For-profit companies are notoriously protective of their brands, but the better solution is to come clean and remedy the problem. Toyota was very slow on their floor rug braking problem. VW purposefully cheated emissions tests and were very slow to fess up after discovery. Many car companies who used Takata air bags also were slow to reveal a massive and deadly problem.

But, it is not just car companies. Banks and financial entities have experienced issues with aggressive and even illegal sales practices. Wells Fargo has justifiably gotten a lot of press for setting up false accounts as staff tried to keep jobs and earn bonuses. Bank of America and American Express have been fined for selling products and services that people did not request or need. And, pay-day lenders have a business model of excessive usury.

Even our governments have a hard time learning lessons. When the incumbent dishonors the office, the institution must penalize the incumbent. It matters not what party the incumbent belongs to. This applies to local, state and federal levels of government. It must apply to Congress and the White House. The punishment can vary from formal rebuke to censoring to removal from committees or from office.

Trust in institutions has waned. Some of this mistrust is due to hyperbole, such as what the current President has done to protect himself, but much is due to institutions not dealing with problems openly and appropriately. It also is due to them being more concerned with image than substance.

On this latter point, another unlearned lesson is the best way to keep your job is to do your job. And, when others don’t and/ or harm people, the institutions should fix the problem and let people know that they have. It is the right thing to do and avoids covering up and abetting criminality.

Institutions and Organizations must do the right thing

My daughter is a college junior at a small college. She is flourishing in her environment and we could not be more proud. She has an enviable sense of right and wrong.

Right now she is frustrated with her college for failing to act when confronted by a sexual harassment claim by someone at the college. It was just reported the young woman and her family are suing the school and four officials. Apparently, the now former student’s harassment continued after she made her complaint with others joining in because her assailant was an athlete.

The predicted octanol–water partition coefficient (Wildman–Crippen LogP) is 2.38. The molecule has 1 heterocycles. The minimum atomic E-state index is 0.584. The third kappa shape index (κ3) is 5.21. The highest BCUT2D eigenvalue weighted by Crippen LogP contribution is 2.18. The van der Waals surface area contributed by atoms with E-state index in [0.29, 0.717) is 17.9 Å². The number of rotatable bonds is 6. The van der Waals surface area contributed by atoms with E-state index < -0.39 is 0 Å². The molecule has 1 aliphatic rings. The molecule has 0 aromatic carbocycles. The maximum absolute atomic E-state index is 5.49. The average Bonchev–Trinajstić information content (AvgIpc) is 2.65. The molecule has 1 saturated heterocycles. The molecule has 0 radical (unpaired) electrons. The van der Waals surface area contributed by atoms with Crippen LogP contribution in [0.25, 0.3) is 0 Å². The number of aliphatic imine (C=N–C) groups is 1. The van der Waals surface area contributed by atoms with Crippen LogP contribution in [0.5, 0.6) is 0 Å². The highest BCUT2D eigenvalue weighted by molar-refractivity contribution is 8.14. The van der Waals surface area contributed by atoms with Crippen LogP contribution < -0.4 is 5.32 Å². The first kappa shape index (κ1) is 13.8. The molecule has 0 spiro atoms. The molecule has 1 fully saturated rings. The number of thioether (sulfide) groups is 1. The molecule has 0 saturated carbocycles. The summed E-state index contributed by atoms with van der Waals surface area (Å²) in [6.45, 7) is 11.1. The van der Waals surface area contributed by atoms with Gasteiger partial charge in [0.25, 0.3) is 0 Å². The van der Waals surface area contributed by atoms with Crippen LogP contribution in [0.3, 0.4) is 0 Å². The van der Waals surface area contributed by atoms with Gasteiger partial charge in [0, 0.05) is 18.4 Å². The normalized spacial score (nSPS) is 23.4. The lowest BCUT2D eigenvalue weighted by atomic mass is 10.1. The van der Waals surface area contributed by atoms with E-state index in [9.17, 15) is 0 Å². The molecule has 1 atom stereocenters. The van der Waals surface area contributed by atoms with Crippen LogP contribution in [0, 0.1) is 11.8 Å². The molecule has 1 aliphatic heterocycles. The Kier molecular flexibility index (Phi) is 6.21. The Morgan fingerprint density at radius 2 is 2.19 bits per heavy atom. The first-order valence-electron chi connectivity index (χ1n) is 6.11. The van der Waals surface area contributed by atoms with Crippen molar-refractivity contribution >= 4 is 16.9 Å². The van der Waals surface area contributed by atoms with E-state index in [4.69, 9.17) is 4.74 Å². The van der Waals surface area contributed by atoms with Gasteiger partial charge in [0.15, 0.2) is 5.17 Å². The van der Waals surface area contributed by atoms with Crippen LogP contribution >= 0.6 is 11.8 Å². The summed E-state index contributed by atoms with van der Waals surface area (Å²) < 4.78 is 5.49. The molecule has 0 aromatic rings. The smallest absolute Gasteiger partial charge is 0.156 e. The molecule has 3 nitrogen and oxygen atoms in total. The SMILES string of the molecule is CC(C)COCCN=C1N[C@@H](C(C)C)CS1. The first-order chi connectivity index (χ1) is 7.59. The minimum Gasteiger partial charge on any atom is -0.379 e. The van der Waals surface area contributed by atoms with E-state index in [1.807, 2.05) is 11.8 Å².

On top of this, Betsy DeVos, the Secretary of Education rescinded an Obama era requirement on colleges and universities to be more accommodating to those who file complaints. Now, more onus is placed on the victim to come forward, which will further stymie complaints.

Quite simply, institutions must stop protecting their image and do the right thing. In so doing, they will help their image by getting to the bottom of things. The Catholic Church greatly harmed themselves for decades by masking a huge problem. Penn State University failed to address a homosexual pedophile in one of their coaches after being aware of it for years.

Congress needs to do better at addressing sexual misconduct in their midst. And, our military, while doing better at addressing the tens of thousands of sexual misconduct claims, must take the added step of taking the investigation out of the chain of command or they will never reach where they need to be.

These numerous colleges and universities must do the right thing. Our daughters and sons deserve to be protected and their complaints heard. I told my daughter if something bad happens to you at the college, she should not go to the college police or town police and report it to the nearest city police. I believed this before I heard the latest news of the lawsuit.

Truth be told, small colleges are under significant financial pressures. Her college may have added to their pressures with a lawsuit which could have been avoided. Leaders must do the right thing. And, one thing they can start with is not look to leadership on this issue from the US Commander-in-chief. His reputation for sexual misconduct is renowned.